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An important role of decomposing wood for soil environment with a reference to communities of springtails (Collembola)

  • Peter ČuchtaEmail author
  • Jiří Kaňa
  • Václav Pouska
Article

Abstract

Present study focused on how the presence of decaying wood affects soil environment including its biota. The study was carried out in the montane spruce forest, disturbed by wind and bark beetles in Trojmezná Mt. of the Bohemian Forest in the Czech Republic. According to the results, presence of decomposing wood influenced soil environment in terms of its chemical properties by increasing soil pH and total carbon content significantly in soil below the trunks compared with soil from further distance. Decomposing wood did not affect total density and species richness of Collembola, but it had a significant influence on species composition and some species were more abundant in soil right below the trunks whereas others preferred soil environment further from them. Finally, significant relations, both positive and negative, were recorded between some Collembola species and ammonium. Thus, this substance might play a role of a volatile attractant in soil environment.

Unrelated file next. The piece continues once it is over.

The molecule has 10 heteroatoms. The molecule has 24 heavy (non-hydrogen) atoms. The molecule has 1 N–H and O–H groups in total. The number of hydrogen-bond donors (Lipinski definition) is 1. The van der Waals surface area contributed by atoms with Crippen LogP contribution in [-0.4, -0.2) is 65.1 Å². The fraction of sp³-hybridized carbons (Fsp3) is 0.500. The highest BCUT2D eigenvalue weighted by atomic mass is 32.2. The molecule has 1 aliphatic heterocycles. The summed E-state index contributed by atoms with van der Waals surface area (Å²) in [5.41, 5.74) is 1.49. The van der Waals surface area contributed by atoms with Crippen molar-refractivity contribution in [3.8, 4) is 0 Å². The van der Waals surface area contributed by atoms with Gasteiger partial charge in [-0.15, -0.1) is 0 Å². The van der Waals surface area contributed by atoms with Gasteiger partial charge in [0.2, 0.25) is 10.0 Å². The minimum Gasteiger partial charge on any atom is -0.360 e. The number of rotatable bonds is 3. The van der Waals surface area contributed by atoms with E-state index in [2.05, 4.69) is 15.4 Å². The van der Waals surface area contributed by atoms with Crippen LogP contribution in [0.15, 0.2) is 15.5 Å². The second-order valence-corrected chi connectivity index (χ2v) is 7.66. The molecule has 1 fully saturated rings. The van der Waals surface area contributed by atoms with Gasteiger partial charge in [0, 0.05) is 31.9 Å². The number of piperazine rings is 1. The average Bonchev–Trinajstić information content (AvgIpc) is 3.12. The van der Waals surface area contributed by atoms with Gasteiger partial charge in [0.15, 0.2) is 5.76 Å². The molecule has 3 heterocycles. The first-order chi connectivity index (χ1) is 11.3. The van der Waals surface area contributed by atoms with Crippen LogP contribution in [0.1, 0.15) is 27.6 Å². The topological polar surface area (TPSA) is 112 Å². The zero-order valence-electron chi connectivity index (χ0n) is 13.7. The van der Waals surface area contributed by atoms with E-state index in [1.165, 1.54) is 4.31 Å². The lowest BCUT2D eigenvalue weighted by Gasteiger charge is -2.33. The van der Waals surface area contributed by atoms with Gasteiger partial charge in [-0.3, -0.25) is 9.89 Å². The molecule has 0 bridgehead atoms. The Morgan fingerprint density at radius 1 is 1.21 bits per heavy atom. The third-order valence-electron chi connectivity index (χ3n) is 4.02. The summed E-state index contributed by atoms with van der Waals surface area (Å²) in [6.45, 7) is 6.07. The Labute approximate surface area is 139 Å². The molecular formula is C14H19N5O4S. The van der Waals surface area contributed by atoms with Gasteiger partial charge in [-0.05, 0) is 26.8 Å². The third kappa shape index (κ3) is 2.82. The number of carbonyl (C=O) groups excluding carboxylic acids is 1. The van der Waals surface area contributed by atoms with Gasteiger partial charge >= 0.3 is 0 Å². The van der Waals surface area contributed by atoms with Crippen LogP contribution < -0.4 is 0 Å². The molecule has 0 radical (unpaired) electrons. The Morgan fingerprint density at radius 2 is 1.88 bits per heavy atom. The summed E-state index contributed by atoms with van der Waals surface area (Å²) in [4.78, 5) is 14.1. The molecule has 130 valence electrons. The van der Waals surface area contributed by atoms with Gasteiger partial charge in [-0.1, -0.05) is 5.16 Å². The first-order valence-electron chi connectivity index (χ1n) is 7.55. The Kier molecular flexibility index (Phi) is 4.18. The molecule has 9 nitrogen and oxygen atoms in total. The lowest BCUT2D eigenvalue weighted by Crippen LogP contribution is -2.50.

Keywords

Decomposing wood Decay Saprotrophic fungi Ammonium content Community data Collembola 

Notes

Acknowledgements

We would like to thank Daniel Vaněk for his technical support.

Funding information

This study was supported by the Czech Science Foundation (projects P 504-17-15229S and 13-23647P).

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© Springer Nature Switzerland AG 2019

Authors and Affiliations

  1. 1.Biology Centre CASInstitute of Soil BiologyČeské BudějoviceCzech Republic
  2. 2.Biology Centre CASInstitute of HydrobiologyČeské BudějoviceCzech Republic
  3. 3.Department of Ecosystem Biology, Faculty of ScienceUniversity of South Bohemia in České BudějoviceČeské BudějoviceCzech Republic
  4. 4.Faculty of Forestry and Wood SciencesCzech University of Life Sciences PraguePraha 6 – SuchdolCzech Republic

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